Magical seals in an English Book of Hours

In addition to containing the daily cycle of prayer, Books of Hours sometimes include magical spells or incantations, reflecting their lay owners’ concerns over physical and spiritual dangers. Stowe MS 16, a Book of Hours produced in London shortly before 1410, is an interesting example. This manuscript is mainly known to scholars because it includes a miniature of the Annunciation that has been attributed to Herman Scheerre (fl. c. 1388–c. 1422), a Flemish or German illuminator who was one of the most influential artists in early 15th-century England. blogs.bl.uk

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Magic SealsThe Hours of the Virgin Mary (London, c. 1410): Stowe MS 16, f. 9r

Medieval cures for lung disease, gout and vertigo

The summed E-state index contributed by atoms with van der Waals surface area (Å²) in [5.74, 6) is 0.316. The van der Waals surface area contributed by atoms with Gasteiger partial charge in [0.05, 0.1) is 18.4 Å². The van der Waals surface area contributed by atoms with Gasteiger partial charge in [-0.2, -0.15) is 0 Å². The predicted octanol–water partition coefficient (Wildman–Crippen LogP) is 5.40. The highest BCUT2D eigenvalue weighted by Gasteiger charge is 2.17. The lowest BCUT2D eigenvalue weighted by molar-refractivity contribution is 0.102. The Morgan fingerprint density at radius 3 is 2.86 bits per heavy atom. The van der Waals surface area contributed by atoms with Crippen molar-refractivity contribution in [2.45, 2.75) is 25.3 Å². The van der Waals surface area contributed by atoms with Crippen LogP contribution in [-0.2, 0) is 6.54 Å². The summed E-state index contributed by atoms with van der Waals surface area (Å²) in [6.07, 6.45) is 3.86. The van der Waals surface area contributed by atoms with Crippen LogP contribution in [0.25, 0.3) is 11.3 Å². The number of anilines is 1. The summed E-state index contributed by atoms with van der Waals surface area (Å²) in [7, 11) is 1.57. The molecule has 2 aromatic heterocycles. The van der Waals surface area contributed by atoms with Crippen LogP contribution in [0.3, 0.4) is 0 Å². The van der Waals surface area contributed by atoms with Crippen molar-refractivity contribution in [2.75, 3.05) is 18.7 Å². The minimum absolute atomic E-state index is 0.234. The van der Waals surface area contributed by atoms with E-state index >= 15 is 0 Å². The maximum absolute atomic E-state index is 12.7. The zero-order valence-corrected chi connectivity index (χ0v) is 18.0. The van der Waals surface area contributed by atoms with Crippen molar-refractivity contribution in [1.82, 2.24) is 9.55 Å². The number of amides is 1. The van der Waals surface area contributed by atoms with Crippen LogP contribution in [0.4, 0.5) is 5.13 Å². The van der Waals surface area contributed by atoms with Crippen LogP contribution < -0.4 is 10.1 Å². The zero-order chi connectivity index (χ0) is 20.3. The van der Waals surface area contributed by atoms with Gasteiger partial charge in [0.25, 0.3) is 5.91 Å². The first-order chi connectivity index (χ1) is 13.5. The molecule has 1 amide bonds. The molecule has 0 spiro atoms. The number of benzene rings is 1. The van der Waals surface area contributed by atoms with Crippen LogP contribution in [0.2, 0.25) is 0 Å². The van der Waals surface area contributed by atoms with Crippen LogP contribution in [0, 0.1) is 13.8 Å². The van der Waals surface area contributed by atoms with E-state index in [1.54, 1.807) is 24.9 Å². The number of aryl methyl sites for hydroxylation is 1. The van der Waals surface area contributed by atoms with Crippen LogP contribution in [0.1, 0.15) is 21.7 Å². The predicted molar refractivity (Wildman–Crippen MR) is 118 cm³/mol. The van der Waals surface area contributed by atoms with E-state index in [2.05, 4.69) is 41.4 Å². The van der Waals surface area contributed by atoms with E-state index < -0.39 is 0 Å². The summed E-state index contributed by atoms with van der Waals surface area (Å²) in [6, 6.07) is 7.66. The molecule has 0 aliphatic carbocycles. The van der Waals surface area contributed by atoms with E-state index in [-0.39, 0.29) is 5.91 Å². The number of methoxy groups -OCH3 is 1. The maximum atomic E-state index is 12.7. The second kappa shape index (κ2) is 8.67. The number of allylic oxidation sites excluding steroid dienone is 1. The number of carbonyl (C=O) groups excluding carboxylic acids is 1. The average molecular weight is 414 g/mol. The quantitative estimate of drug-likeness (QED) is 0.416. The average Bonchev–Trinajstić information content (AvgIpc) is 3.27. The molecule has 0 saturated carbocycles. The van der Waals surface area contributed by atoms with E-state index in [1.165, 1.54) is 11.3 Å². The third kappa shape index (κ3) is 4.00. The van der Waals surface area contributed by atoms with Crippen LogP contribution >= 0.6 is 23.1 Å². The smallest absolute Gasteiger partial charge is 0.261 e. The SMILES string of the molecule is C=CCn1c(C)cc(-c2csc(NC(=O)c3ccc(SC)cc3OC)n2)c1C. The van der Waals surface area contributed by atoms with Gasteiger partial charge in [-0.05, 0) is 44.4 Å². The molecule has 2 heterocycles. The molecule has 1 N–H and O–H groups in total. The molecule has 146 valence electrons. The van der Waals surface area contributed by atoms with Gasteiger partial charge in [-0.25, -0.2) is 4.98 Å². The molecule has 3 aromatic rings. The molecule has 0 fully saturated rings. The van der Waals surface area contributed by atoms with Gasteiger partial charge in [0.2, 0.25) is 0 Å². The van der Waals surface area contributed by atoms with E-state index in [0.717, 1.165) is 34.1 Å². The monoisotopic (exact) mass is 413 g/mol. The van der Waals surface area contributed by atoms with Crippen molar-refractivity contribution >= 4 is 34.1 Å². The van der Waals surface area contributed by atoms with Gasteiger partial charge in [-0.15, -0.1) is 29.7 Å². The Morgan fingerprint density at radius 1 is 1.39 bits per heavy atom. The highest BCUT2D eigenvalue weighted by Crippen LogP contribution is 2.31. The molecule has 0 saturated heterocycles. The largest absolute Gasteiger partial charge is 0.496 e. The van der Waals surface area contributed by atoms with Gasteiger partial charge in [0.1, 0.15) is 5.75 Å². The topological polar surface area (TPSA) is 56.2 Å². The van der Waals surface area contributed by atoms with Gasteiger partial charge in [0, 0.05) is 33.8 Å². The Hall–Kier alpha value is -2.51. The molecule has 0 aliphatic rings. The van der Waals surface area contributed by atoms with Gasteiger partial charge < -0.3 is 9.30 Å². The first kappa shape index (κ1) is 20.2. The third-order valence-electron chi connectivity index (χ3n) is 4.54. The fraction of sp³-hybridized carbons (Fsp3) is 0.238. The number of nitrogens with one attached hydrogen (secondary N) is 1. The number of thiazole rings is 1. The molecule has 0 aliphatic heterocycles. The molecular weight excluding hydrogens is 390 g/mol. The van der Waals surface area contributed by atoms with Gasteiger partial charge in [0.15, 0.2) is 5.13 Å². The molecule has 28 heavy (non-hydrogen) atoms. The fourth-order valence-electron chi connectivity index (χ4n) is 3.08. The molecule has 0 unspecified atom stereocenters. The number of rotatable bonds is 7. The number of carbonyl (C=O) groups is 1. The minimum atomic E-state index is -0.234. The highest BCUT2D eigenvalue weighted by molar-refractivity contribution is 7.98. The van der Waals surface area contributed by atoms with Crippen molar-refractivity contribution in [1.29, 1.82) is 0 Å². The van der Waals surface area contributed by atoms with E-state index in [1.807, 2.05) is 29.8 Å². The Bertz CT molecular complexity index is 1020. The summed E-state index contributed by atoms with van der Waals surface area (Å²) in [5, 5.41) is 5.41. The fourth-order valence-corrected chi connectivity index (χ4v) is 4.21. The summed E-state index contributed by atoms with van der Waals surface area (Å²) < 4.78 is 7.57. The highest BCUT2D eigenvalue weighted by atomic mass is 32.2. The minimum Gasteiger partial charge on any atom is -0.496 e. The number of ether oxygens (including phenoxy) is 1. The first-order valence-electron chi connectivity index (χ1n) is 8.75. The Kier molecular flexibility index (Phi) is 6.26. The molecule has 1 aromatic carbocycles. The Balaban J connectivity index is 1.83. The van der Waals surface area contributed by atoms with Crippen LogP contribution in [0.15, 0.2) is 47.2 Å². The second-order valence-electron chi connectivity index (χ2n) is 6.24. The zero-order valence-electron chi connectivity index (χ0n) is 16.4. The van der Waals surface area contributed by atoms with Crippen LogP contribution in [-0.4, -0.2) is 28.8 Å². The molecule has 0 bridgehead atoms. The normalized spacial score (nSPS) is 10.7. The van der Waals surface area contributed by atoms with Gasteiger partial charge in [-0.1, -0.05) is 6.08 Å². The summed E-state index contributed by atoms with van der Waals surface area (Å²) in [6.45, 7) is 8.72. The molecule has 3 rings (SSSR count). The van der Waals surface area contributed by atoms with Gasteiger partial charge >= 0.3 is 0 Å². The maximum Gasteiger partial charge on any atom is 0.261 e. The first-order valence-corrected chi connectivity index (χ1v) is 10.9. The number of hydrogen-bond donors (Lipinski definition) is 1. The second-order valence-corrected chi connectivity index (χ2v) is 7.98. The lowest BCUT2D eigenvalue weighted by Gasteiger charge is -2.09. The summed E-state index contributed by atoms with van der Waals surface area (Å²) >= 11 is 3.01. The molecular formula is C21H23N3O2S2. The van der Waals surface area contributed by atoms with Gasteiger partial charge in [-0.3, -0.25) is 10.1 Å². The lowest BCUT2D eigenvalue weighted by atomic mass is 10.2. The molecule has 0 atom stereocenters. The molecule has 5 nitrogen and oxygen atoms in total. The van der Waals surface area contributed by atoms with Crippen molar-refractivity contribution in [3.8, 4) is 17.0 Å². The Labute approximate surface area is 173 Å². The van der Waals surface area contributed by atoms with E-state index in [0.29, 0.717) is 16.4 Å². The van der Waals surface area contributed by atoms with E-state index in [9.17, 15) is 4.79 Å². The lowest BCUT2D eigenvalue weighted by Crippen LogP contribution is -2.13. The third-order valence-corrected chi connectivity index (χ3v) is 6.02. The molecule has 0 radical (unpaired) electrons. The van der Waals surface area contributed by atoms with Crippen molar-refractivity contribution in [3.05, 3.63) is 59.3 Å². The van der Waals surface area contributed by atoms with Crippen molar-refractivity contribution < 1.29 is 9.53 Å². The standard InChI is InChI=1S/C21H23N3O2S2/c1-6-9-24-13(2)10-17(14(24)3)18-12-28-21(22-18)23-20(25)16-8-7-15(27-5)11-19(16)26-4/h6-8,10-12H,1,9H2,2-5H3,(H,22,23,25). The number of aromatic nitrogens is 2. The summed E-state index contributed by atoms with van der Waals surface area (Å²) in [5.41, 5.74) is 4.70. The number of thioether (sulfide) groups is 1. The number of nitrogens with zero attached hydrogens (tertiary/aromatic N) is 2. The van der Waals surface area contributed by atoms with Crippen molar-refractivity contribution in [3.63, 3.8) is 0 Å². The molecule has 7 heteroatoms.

Even after the Normans conquered England, Old English (the oldest form of the vernacular) continued to be spoken throughout the country. It continued to be used in books produced in monasteries there for at least a century after William the Conqueror’s invasion.

One excellent example of this is found in the Old English Illustrated Herbal. Originally made in Canterbury in the early 11th century, this manuscript contains Old English translations of a collection of Latin remedies, illustrated with numerous paintings of plants and animals. blogs.bl.uk

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Europe’s Oldest Intact Book Is Discovered Inside the Coffin of a Saint

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Europe’s oldest intact book has been discovered after being closed inside a hermit monk’s coffin for over 400 years. It will go on display at the British Library as part of an exhibition featuring prized manuscripts like the Lindisfarne Gospels and Beowulf. The show is a once in a lifetime opportunity to see how medieval Anglo-Saxons depicted their own culture through early writings. MyModernMet.com

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